Tour de France 2013 stage five
Wednesday, July 3
Stage type Hilly
IMPACT ON THE RACE
Yellow jersey 1/5
Green jersey 5/5
Polka-dot jersey 0/5
WHERE ARE WE?
The Tour heads west through Provence, from Cagnes-sur-Mer to Marseille. Cagnes-sur-Mer was the home of impressionist painter Pierre-Auguste Renoir, who painted soft-focus nudes like the ones some cyclists look at in the evening at their hotel, slowing down the wifi for everybody else. The stage finishes in Marseille, which is kind of like Birmingham, only much, much warmer.
WHAT’S ON THE ROUTE?
After the hectic sprint, mountains, hills and team time trial of the first four days, finally we have a stage resembling normality for the first week of the Tour. It’s a largely flat run east to west through Provence, with little to trouble the riders in the way of tough terrain.
The only hazard is the wind – in July, Provence is the windiest part of France, and if the Mistral blows briskly from the north, it has the potential to cause chaos and blow the race to pieces.
WHAT’S GOING TO HAPPEN?
After only one flat road stage so far, the sprinters will enjoy this rare first-week opportunity to bag a win. There will be a break of five riders, and we’re almost certain that the teams involved will be FDJ, Vacansoleil, Ag2r, Cofidis and Euskaltel. Their lead will go out to about six and a half minutes, and they’ll be caught with between four and six kilometres left. Then Mark Cavendish is going to win.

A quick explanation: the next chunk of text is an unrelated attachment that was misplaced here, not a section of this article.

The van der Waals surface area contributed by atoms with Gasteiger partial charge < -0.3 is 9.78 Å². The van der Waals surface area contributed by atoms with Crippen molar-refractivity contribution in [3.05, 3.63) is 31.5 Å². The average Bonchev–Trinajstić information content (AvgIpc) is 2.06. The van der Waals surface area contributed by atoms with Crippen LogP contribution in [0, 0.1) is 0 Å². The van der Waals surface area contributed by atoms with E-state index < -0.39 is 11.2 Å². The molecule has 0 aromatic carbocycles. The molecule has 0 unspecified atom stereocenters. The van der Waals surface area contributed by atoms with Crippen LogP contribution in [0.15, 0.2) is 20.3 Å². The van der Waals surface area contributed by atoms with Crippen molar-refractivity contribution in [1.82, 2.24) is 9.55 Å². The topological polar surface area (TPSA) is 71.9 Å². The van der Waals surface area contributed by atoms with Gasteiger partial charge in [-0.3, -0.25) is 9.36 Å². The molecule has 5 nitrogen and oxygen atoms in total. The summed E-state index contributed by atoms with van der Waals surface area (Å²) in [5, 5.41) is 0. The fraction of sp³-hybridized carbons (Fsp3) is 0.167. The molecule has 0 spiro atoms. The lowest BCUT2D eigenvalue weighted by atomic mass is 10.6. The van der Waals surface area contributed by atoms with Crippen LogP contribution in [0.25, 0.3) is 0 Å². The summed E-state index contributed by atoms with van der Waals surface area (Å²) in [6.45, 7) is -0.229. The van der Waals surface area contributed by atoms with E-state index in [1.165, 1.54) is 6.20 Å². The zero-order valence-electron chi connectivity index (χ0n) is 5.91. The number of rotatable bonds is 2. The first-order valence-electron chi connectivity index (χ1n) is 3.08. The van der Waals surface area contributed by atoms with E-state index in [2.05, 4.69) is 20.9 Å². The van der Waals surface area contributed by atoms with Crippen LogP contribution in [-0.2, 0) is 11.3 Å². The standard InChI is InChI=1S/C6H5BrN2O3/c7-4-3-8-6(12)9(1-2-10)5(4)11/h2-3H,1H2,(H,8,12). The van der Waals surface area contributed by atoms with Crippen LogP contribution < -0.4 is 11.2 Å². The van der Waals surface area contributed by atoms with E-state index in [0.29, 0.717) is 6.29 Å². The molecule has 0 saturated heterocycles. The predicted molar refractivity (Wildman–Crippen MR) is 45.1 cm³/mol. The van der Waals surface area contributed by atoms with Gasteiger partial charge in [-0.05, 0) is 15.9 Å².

Who dares say that the Tour de France is ever predictable? It might not be as straightforward as that if the wind blows. The history of the Tour is littered with instances of teams noticing a corner or change in direction in the road, working out how the changed relative angle of the wind will affect the dynamics of the peloton, and splitting the race into echelons. It happened as recently as 2009, when Mark Cavendish won the stage to La Grande Motte, which started in Marseille.